Beijing Court Throws Out Infringement Lawsuit Against Apple
(Beijing) — A Beijing court has dismissed accusations by a Shenzhen firm that said Apple Inc.’s iPhone violated its external-design copyrights.
The case is a victory for the U.S. tech giant as China tries to build up the capabilities of its intellectual property (IP) protection system.
The ruling by the Beijing intellectual property court, announced late Friday on its official microblog, contained two parts, led by the finding that Apple did not violate an external design patent held by plaintiff Shenzhen Baili. The court ruled against Apple in a second claim also related to the case, though that decision became unimportant with the more critical first ruling.
The more important of the two rulings overturned a lower court’s decision last year that Apple’s iPhone 6 models had violated Baili’s patents. That earlier ruling would have banned Apple from selling those models in Beijing, but execution was suspended pending the appeal.
“We have a deep respect for intellectual property and the hard work that goes into inventing products people love,” Apple said in a statement. “Baili has been trying to claim our work as their own, and we thank the Beijing IP Court for recognizing the value of Apple's unique and innovative design.”
At the same time, the Beijing IP court also rejected a separate claim by Apple aimed at countering the original Baili lawsuit. In that case, Apple had sued both Baili and the government intellectual property office that allowed the Shenzhen company to register the design that lay at the center of the original lawsuit. Apple’s action had called the registration invalid.
Apple and other Western companies have frequently become victims of similar lawsuits by Chinese companies that register trademarks and other designs before the Western companies introduce their products to China.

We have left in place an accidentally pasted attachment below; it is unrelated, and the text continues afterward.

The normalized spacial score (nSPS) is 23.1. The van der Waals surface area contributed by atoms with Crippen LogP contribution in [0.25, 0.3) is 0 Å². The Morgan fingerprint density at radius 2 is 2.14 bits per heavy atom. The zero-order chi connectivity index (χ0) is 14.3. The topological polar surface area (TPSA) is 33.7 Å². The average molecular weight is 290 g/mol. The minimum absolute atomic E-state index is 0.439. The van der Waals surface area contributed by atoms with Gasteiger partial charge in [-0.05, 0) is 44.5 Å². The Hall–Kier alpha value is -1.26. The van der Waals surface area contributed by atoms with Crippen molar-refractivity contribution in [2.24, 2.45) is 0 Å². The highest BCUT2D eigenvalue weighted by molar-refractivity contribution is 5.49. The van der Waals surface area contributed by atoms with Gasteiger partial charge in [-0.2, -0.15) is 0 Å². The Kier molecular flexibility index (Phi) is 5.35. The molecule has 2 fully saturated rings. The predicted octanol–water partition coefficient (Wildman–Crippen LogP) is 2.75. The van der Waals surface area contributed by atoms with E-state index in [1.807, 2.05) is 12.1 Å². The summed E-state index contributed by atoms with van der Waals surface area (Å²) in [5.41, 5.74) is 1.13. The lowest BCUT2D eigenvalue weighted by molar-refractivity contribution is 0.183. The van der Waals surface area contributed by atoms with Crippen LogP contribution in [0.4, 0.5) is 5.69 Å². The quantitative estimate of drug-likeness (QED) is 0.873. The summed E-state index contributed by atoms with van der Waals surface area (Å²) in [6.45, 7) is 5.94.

Apple found itself at the center of one such high-profile case back in 2010, when another Shenzhen company accused it of violating its previously registered iPad name, which Apple uses for its tablet computer line.
In a similar case, U.S. basketball legend Michael Jordan won the rights to the Chinese version of his name in December, ending a protracted court battle with a sporting goods company that had used the name for years.
But Apple has also found itself on the losing end of a number of similar cases, including one last year when it lost a second bid to trademark its Apple Watch logo.
Foreign companies had previously criticized Beijing for its lack of IP protection. The foreign film industry in particular has said that it is losing billions of dollars each year to pirated products. But more recently Beijing has cracked down on such violations, as the nation’s courts and law enforcement become more skilled at handling such cases and also look to protect a growing field of domestic IP developers with similar concerns.
Contact reporter Yang Ge (firstname.lastname@example.org)
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